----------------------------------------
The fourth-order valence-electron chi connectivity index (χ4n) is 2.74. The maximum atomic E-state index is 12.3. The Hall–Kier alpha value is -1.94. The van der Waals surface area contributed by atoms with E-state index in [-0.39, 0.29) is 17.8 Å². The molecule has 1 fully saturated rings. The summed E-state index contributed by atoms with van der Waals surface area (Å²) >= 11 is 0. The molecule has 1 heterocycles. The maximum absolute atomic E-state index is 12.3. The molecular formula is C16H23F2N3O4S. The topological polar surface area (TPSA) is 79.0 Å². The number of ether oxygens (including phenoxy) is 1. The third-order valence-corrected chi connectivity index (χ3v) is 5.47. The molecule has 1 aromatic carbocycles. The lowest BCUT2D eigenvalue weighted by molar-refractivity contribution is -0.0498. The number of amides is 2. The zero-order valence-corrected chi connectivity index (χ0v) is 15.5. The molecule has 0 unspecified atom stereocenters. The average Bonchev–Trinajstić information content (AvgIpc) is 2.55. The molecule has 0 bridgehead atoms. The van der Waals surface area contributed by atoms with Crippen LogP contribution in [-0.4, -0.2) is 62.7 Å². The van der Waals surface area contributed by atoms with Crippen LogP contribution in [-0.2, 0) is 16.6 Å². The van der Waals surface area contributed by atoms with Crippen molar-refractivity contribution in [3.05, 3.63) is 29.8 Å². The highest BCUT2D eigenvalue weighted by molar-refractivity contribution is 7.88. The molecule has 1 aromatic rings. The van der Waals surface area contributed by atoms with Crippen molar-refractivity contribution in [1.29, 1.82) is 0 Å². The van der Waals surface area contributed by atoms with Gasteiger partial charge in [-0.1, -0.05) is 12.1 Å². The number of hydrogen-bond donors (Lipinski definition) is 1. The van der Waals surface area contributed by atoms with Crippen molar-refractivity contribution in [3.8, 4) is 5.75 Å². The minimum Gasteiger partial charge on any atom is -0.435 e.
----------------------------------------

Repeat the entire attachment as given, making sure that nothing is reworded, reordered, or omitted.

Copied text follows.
The fourth-order valence-electron chi connectivity index (χ4n) is 2.74. The maximum atomic E-state index is 12.3. The Hall–Kier alpha value is -1.94. The van der Waals surface area contributed by atoms with E-state index in [-0.39, 0.29) is 17.8 Å². The molecule has 1 fully saturated rings. The summed E-state index contributed by atoms with van der Waals surface area (Å²) >= 11 is 0. The molecule has 1 heterocycles. The maximum absolute atomic E-state index is 12.3. The molecular formula is C16H23F2N3O4S. The topological polar surface area (TPSA) is 79.0 Å². The number of ether oxygens (including phenoxy) is 1. The third-order valence-corrected chi connectivity index (χ3v) is 5.47. The molecule has 1 aromatic carbocycles. The lowest BCUT2D eigenvalue weighted by molar-refractivity contribution is -0.0498. The number of amides is 2. The zero-order valence-corrected chi connectivity index (χ0v) is 15.5. The molecule has 0 unspecified atom stereocenters. The average Bonchev–Trinajstić information content (AvgIpc) is 2.55. The molecule has 0 bridgehead atoms. The van der Waals surface area contributed by atoms with Crippen LogP contribution in [-0.4, -0.2) is 62.7 Å². The van der Waals surface area contributed by atoms with Crippen LogP contribution in [-0.2, 0) is 16.6 Å². The van der Waals surface area contributed by atoms with Crippen molar-refractivity contribution in [3.05, 3.63) is 29.8 Å². The highest BCUT2D eigenvalue weighted by molar-refractivity contribution is 7.88. The molecule has 1 aromatic rings. The van der Waals surface area contributed by atoms with Crippen molar-refractivity contribution in [1.29, 1.82) is 0 Å². The van der Waals surface area contributed by atoms with Gasteiger partial charge in [-0.1, -0.05) is 12.1 Å². The number of hydrogen-bond donors (Lipinski definition) is 1. The van der Waals surface area contributed by atoms with Crippen molar-refractivity contribution in [3.8, 4) is 5.75 Å². The minimum Gasteiger partial charge on any atom is -0.435 e.